Zlatne Uste Golden Festival, Good Shepherd School, Inwood NY, January 13 2007

For the seventh straight year, I had the distinct pleasure of attending the Zlatne Uste Golden Festival, held once again at the Good Shepherd School in Inwood on the northern tip of Manhattan. I've already described the Festival in detail twice, first in 2003 and then again for this blog last year, so I'll refer you to those articles for a sense of what the show is like and what kind of performers play at it. The Festival has been and continues to be the best party in town, but most aspects of its presentation remain fairly constant year to year. Something was different about this year's Festival though, to a degree that was impossible for any regular attendee to overlook: it was really crowded. Granted, some of the increase in attendance may have resulted from the unusually warm January weather we've been experiencing in the New York area, but I get the feeling that there's a deeper explanation than that.

There's a real scene for Balkan folk music in New York City, and not just to listen to it. I go to the Nordic Roots Festival in Minneapolis every year because there are a lot of exciting young performers doing creative things with traditional Scandinavian music, but all those performers are based in Scandinavia. Golden Festival has largely become a showcase for a lot of exciting young performers doing creative things with traditional Balkan and Mediterranean music, but most of these performers live in the five boroughs and the surrounding area. Some of them, like the amazing percussionist Raquy Danziger and her band Raquy and the Cavemen, came to my attention specifically because of the festival. However, a lot of the local Balkan groups have steadily built a local base through word of mouth and making contacts. Romashka, a furiously upbeat party band specializing in gypsy music, first came to my attention when their singer Inna Barmash e-mailed me out of the blue because she had read my review of the sadly defunct club Satalla on Green Man Review and was looking for people to write about the band. I made a trek down to a bar in Brooklyn one night to see them play, and I was hooked. I found out about Luminescent Orchestrii (not present as a band at this year's festival, but represented by at least two of their members playing with other groups) because somebody at the Makor correctly thought they'd make a worthy opening act for the mighty Warsaw Village Band when they played there last year. Ljova's work has been heard by fans of performers as diverse as Yo-Yo Ma and Jay-Z. He's also very accessible personally. I saw him on the stairs heading up to the main floor, and he wished me a "Happy Golden Fest" like it was a major holiday. I hadn't realized, until speaking with him there, that I had written the first review of his debut CD for The Armchair Critic. I consider that an honor.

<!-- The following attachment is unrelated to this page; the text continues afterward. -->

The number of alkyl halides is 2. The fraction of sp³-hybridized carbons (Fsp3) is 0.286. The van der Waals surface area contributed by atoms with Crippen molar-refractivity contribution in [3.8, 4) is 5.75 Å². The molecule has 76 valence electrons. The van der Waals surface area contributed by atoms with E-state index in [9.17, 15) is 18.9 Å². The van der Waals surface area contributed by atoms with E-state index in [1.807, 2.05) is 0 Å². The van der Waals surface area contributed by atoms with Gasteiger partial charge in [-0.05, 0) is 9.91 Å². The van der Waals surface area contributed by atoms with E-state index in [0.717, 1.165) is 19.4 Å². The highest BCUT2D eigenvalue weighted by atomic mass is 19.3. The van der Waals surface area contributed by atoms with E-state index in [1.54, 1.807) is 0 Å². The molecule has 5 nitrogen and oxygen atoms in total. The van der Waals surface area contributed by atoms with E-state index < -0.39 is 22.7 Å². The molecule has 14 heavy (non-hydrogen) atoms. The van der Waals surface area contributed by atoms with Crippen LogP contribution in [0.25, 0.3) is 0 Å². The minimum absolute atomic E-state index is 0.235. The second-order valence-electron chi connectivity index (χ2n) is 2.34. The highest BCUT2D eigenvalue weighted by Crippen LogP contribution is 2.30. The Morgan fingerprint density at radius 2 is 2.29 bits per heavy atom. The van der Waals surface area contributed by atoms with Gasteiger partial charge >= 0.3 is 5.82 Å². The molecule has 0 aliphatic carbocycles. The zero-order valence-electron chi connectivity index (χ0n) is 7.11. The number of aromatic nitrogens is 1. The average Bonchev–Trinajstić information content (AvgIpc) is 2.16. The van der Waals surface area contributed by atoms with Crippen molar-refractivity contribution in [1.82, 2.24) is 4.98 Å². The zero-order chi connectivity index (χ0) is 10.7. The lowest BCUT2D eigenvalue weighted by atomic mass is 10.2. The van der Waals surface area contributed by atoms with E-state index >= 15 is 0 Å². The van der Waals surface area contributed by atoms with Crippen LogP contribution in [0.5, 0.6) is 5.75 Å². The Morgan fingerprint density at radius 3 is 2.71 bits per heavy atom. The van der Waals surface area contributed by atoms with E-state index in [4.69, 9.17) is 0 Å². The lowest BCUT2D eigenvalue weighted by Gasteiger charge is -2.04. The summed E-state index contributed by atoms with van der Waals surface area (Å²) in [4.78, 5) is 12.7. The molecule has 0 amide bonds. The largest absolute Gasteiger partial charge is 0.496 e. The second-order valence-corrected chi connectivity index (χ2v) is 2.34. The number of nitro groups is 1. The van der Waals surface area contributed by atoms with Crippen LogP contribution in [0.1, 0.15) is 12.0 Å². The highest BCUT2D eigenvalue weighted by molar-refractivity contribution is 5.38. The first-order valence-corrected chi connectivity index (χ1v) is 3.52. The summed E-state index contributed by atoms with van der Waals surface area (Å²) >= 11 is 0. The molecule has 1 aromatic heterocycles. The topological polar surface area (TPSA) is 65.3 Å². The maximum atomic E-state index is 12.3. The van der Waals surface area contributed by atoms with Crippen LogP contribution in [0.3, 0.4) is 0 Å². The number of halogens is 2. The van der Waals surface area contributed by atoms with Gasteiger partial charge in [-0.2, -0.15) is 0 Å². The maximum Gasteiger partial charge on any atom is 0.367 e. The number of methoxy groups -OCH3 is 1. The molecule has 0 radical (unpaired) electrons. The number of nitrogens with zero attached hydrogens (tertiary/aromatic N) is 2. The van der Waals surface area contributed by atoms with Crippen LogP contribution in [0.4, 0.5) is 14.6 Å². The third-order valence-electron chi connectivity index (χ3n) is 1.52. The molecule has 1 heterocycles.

If the size and enthusiasm of the audience were any indication, the efforts of these performers to publicize their music are starting to pay dividends. As well as the Good Shepherd School has served as the host of the Golden Festival over the past few years, I'm a little bit concerned that it won't be big enough to handle further increases in attendance. Still, I can't imagine that host band Zlatne Uste are anything but thrilled at what the festival they started twenty-one years ago as a benefit for Balkan relief efforts has grown into. (By the way, you might have some trouble accessing the Zlatne Uste and Golden Festival websites for a while. They have exceeded their traffic allotment for the month.)

Golden Festival includes many non-Balkan styles as well, and here is the NY Spelmanslag playing Swedish music. (You only see half of me playing the 12-string guitar, but it was the best group shot I had.) We play Wednesday nights dowtown for Scandia NY. We're not quite at the same level of musicianship as a lot of the other Golden Fest bands, but we do more than all right for amateurs, and we generally please our target audience.

Inna Barmash fronts Romashka on the main stage.

The host band Zlatne Uste never fails to draw a large crowd to the main floor, but the crowd was especially large this year.

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